I recently had to set up a new Mac for work. Generally speaking, this happens so infrequently that it is worth setting up the new machine from scratch, rather than using Migration Assistant. I like to avoid carrying over the cruft that comes from several years of a constantly updated development environment, and all work files are in iCloud Drive or GitHub anyway. But still, that leaves a fair bit of set up to do to get things working correctly.

For a long time I’ve kept my dotfiles in a GitHub repository. This sets up configuration for ZSH, Neovim, Go, R, Homebrew, LaTeX, Git, and the like. While a lot of it is Mac specific, the shell and text editor configuration work fine on Linux machines, so I can easily bring settings to servers. This makes customizing my development environment fairly painless. (And Visual Studio Code now has great settings sync, so that takes care of itself.)

Of course not everything can go in a public GitHub repository. Recently, I’ve taken to having a single file (~/.env.zsh), which contains project and service credentials, as well as machine-specific settings, stored as environment variables. For example, all the projects that I create pull their database connection settings from environment variables. And setting the number of cores available on a particular makes scaling up parallel processing easier. This file, like SSH keys, is easy to move over to a new machine.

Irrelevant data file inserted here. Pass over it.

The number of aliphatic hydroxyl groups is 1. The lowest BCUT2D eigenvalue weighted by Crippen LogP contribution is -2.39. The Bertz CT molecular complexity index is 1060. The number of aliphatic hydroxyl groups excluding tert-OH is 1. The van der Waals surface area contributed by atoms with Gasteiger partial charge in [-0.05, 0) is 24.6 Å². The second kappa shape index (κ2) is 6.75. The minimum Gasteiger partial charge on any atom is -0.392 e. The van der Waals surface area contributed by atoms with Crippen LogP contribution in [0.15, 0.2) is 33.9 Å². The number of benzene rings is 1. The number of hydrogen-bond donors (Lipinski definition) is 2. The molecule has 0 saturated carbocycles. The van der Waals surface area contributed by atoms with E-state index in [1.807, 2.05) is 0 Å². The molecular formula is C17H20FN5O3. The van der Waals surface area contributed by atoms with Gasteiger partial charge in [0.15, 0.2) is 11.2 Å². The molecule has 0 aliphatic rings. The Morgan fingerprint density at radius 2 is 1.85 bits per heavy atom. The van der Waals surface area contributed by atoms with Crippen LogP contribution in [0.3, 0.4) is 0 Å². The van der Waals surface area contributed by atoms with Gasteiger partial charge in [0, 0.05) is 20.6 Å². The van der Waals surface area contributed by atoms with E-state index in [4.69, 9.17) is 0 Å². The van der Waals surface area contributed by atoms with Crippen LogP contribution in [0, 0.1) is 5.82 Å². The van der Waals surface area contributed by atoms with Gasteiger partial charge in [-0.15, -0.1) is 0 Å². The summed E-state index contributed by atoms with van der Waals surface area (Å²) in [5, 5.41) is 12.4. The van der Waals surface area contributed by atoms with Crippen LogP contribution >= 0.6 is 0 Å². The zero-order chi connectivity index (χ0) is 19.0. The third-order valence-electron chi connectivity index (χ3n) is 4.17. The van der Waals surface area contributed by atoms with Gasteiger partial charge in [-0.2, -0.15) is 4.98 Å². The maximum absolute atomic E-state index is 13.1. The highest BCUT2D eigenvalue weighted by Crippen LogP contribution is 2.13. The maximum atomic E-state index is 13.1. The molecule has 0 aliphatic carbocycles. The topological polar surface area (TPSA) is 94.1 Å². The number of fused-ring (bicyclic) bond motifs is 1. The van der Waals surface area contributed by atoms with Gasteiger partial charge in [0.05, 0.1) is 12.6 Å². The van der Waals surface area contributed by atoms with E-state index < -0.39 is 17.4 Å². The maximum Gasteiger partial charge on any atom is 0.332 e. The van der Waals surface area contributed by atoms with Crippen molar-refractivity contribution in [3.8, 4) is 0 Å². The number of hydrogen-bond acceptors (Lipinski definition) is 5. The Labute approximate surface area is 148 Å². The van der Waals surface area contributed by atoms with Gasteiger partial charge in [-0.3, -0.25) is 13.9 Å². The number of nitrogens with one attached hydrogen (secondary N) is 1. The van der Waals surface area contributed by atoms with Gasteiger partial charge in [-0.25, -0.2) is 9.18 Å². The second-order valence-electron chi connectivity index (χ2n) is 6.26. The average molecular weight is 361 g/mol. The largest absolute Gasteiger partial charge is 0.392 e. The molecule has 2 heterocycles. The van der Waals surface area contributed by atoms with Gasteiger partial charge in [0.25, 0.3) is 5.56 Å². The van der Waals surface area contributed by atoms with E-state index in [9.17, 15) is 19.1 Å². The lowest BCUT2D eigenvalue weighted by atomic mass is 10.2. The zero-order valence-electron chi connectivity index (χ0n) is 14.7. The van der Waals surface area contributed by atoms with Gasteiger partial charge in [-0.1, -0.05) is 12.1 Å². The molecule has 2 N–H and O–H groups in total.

Some machine-specific settings from my environment file.

Some machine-specific settings from my environment file.

What was new to me this time was using Homebrew bundles for installing software and dependencies. While I’ve used Homebrew for a long time, I recently learned from a blog post by Casey Liss that Homebrew has for a while now supported creating a list of software to install. In addition to installing CLIs and other packages from Homebrew proper, and GUI applications as Homebrew Casks, it even supports (though not particularly reliably) installing applications from the Mac App Store.

So I set up a Brewfile for my work machine. This worked great for setting up the new machine, and it is nice to have an explicit record of the software that I need to have installed.